- A slender majority of MPs is emerging who will back May’s Brexit deal, the Financial Times’ Sebastian Payne argues.
- Former White House strategist Steve Bannon said European states should abandon the euro, as he lauded Hungarian Prime Minister Viktor Orban as “heroic.” As for the U.K., he says his Brussels-based organization known as “The Movement” isn’t “really doing anything,” as it’s decided that Brexit is going to happen.
Brexit in Brief
Quickly Please | German Chancellor Angela Merkel and Dutch Prime Minister Mark Rutte urged negotiators to get on with it in time for a summit next week. “We’re going on the principle that the faster we’re done, the better,” Merkel told reporters alongside Rutte late Wednesday in The Hague as the two met to prepare for the meeting in Brussels next week. “It’s important that we can really log a result next week,” the Dutch leader said. But Merkel, a veteran of EU negotiations, also warned that the devil is in the detail.
Warning Shot | The DUP threatened to vote against the government’s budget if the party is sold out over Brexit. Then, in what was widely seen as a warning shot of the havoc it could wreak, the party abstained rather than vote with the government on Wednesday on an agriculture bill.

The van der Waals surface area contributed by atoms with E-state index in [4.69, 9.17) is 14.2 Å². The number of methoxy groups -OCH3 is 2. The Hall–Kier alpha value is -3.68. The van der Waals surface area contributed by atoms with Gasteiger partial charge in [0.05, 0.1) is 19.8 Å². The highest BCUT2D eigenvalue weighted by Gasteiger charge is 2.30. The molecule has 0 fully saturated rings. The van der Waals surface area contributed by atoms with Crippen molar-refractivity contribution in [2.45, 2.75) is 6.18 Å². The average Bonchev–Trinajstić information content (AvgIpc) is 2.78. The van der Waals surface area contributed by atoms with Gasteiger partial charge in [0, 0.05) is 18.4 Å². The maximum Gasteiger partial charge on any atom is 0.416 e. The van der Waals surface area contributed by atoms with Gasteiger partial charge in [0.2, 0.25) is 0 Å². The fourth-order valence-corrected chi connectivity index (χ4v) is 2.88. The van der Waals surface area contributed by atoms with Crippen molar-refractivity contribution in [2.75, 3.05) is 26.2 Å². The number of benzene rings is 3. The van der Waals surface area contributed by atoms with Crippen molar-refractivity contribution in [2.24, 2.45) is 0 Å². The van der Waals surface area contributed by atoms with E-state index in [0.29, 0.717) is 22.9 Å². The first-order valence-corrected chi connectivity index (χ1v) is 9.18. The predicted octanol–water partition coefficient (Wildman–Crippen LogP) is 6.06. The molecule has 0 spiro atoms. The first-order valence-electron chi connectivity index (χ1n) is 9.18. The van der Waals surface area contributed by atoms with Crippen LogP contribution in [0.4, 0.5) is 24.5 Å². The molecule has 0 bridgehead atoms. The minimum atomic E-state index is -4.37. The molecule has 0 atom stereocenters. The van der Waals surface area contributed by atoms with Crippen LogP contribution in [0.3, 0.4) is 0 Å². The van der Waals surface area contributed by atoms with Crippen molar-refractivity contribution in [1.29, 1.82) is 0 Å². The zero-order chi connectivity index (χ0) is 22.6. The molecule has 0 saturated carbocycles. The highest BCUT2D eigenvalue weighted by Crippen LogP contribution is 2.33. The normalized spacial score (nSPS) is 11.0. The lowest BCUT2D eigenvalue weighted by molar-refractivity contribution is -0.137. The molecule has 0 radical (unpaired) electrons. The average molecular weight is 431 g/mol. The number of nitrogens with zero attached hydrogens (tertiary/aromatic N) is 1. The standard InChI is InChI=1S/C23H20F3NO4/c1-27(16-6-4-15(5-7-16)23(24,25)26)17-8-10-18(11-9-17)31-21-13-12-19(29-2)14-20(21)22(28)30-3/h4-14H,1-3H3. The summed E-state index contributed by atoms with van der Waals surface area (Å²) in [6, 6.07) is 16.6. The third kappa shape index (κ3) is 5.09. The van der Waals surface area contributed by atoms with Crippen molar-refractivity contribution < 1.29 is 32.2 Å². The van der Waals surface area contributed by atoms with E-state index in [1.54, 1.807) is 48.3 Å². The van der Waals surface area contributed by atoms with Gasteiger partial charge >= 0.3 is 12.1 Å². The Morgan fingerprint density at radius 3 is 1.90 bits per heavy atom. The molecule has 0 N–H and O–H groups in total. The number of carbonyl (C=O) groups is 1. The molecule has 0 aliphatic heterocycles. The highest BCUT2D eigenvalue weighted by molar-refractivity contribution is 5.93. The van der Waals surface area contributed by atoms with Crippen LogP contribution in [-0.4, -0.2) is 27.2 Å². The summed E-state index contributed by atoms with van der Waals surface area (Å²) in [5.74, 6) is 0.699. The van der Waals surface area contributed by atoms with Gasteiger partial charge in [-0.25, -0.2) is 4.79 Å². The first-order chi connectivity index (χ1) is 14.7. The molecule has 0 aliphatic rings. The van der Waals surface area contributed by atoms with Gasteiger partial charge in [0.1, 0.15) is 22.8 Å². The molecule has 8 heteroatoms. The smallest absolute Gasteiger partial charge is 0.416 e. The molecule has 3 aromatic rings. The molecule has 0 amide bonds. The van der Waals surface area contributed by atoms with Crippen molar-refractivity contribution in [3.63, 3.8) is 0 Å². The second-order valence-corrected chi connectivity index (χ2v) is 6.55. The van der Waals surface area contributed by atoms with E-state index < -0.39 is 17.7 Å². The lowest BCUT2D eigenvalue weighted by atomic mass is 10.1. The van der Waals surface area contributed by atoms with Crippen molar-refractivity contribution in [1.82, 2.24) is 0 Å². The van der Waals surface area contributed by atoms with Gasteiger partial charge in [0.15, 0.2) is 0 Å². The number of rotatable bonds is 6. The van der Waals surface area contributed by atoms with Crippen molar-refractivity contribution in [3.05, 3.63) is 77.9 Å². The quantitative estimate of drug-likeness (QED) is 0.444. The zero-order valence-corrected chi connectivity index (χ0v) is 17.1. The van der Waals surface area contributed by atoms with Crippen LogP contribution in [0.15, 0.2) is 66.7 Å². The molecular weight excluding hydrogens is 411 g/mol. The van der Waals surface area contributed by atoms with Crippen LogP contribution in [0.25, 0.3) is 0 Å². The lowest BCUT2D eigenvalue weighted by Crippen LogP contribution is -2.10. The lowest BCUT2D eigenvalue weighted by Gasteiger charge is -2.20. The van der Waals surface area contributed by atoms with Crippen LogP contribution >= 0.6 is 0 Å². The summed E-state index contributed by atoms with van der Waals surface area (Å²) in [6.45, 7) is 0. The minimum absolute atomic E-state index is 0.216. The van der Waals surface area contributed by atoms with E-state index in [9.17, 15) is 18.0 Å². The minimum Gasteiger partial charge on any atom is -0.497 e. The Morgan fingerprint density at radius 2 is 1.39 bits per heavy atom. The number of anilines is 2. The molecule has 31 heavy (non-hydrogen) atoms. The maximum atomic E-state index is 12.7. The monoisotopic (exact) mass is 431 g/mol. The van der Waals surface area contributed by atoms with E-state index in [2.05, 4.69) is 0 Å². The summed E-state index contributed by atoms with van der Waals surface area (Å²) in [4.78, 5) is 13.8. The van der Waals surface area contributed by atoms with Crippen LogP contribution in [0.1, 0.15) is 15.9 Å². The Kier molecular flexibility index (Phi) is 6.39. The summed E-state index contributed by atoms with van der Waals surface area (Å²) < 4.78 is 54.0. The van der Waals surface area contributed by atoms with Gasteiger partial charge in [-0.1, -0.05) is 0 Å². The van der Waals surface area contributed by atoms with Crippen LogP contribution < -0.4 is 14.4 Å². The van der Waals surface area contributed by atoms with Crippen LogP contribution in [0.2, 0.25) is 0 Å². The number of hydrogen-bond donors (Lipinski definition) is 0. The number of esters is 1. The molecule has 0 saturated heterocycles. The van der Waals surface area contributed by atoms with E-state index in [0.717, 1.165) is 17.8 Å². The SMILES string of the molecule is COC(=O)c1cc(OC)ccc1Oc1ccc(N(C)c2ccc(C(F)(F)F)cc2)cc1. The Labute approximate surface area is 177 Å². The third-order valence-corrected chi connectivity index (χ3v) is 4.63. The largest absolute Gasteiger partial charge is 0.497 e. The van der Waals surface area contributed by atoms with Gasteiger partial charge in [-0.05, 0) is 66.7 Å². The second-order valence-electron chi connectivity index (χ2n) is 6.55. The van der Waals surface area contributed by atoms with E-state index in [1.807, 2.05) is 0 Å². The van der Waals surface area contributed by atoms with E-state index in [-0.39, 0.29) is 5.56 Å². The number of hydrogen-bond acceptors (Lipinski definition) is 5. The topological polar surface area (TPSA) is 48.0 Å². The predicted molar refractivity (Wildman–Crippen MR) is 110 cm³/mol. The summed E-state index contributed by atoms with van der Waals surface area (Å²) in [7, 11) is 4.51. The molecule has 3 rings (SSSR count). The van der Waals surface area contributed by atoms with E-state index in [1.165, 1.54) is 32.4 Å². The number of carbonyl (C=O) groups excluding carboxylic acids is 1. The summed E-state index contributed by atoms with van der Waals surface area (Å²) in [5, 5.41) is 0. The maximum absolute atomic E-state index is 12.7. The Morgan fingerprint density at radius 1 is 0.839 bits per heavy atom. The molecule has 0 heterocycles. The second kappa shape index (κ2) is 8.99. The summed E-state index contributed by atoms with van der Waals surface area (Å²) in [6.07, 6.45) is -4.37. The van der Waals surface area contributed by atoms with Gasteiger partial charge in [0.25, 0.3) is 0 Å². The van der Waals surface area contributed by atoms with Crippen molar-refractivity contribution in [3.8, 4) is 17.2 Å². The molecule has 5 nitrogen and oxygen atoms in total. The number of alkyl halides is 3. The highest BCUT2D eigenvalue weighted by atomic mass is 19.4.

Private Polling | Nicky Morgan, who chairs the House of Commons Treasury Committee, has called for input from regulators on the risks that hedge funds’ use of private polling pose to the integrity of financial markets. The lucrative polling shown by a Bloomberg investigation into the 2016 Brexit vote prompted Morgan to say last month that the industry may require more regulation.
Pig in a Poke | Former Brexit Secretary David Davis said May is taking Britain toward an exit deal that won’t pass Parliament because of a lack of guarantees on the U.K.’s future economic relationship with the bloc. It “means we accept their rules, we accept their guidelines, we take their laws: even with that they’re not saying we’re going to get access to the single market,” Davis said on ITV’s “Peston” program. “That is a 39 billion pig in a poke. I can’t see Parliament voting that through, no matter which way you voted in the referendum.” The U.K. will pay a divorce bill of about £39 billion ($51.6 billion) as part of the withdrawal agreement.
Honor-Bound | Lloyd’s of London has promised to honor policies taken out by clients from the 27 remaining EU states even if they cease to be technically enforceable in the event of a no-deal Brexit, the FT reported, citing an interview with Lloyd’s chairman Bruce Carnegie-Brown. “That question of certainty has arisen in conversations with brokers and clients. We will find a way,” he said.
Dog’s Breakfast | Ken Clarke characterized May’s so-called Chequers blueprint for Brexit as a “dog’s breakfast designed to keep Boris Johnson on side,” and urged the government to extract compromises from the EU. Asked at a Brexit event at Clyde & Co. law firm how he would vote when the deal comes back to Parliament, he declined to be drawn, Suzi Ring reports.
On the Markets | Investors who want to be protected from any sharp moves in sterling are bidding up prices in the options market, as volatility is expected to increase in the run-up to a Brexit deal. The pound traded at $1.3221 early on Thursday, up 0.2 percent.